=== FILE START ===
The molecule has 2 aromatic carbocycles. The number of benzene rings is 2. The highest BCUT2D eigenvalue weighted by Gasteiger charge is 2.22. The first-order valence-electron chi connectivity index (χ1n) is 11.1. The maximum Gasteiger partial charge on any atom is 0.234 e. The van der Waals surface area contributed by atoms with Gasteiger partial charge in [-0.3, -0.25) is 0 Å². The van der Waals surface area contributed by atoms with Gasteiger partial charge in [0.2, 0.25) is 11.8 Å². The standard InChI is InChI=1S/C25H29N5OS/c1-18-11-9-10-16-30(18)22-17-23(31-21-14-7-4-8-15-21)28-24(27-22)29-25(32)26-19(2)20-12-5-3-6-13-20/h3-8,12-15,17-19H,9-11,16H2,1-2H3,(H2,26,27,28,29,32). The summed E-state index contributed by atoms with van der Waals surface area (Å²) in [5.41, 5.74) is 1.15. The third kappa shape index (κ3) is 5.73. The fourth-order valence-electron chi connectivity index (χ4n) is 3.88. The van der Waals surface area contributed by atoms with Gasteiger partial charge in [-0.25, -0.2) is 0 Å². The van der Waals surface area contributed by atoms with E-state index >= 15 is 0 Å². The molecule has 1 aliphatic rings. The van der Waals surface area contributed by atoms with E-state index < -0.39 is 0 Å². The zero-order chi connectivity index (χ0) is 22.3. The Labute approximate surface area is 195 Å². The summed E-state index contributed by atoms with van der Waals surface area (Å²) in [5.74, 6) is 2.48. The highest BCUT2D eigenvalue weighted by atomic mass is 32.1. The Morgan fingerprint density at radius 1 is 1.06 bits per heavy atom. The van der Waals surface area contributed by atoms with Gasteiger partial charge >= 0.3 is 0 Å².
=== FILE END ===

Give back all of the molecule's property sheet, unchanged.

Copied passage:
The molecule has 2 aromatic carbocycles. The number of benzene rings is 2. The highest BCUT2D eigenvalue weighted by Gasteiger charge is 2.22. The first-order valence-electron chi connectivity index (χ1n) is 11.1. The maximum Gasteiger partial charge on any atom is 0.234 e. The van der Waals surface area contributed by atoms with Gasteiger partial charge in [-0.3, -0.25) is 0 Å². The van der Waals surface area contributed by atoms with Gasteiger partial charge in [0.2, 0.25) is 11.8 Å². The standard InChI is InChI=1S/C25H29N5OS/c1-18-11-9-10-16-30(18)22-17-23(31-21-14-7-4-8-15-21)28-24(27-22)29-25(32)26-19(2)20-12-5-3-6-13-20/h3-8,12-15,17-19H,9-11,16H2,1-2H3,(H2,26,27,28,29,32). The summed E-state index contributed by atoms with van der Waals surface area (Å²) in [5.41, 5.74) is 1.15. The third kappa shape index (κ3) is 5.73. The fourth-order valence-electron chi connectivity index (χ4n) is 3.88. The van der Waals surface area contributed by atoms with Gasteiger partial charge in [-0.25, -0.2) is 0 Å². The van der Waals surface area contributed by atoms with E-state index >= 15 is 0 Å². The molecule has 1 aliphatic rings. The van der Waals surface area contributed by atoms with E-state index < -0.39 is 0 Å². The zero-order chi connectivity index (χ0) is 22.3. The Labute approximate surface area is 195 Å². The summed E-state index contributed by atoms with van der Waals surface area (Å²) in [5.74, 6) is 2.48. The highest BCUT2D eigenvalue weighted by atomic mass is 32.1. The Morgan fingerprint density at radius 1 is 1.06 bits per heavy atom. The van der Waals surface area contributed by atoms with Gasteiger partial charge >= 0.3 is 0 Å².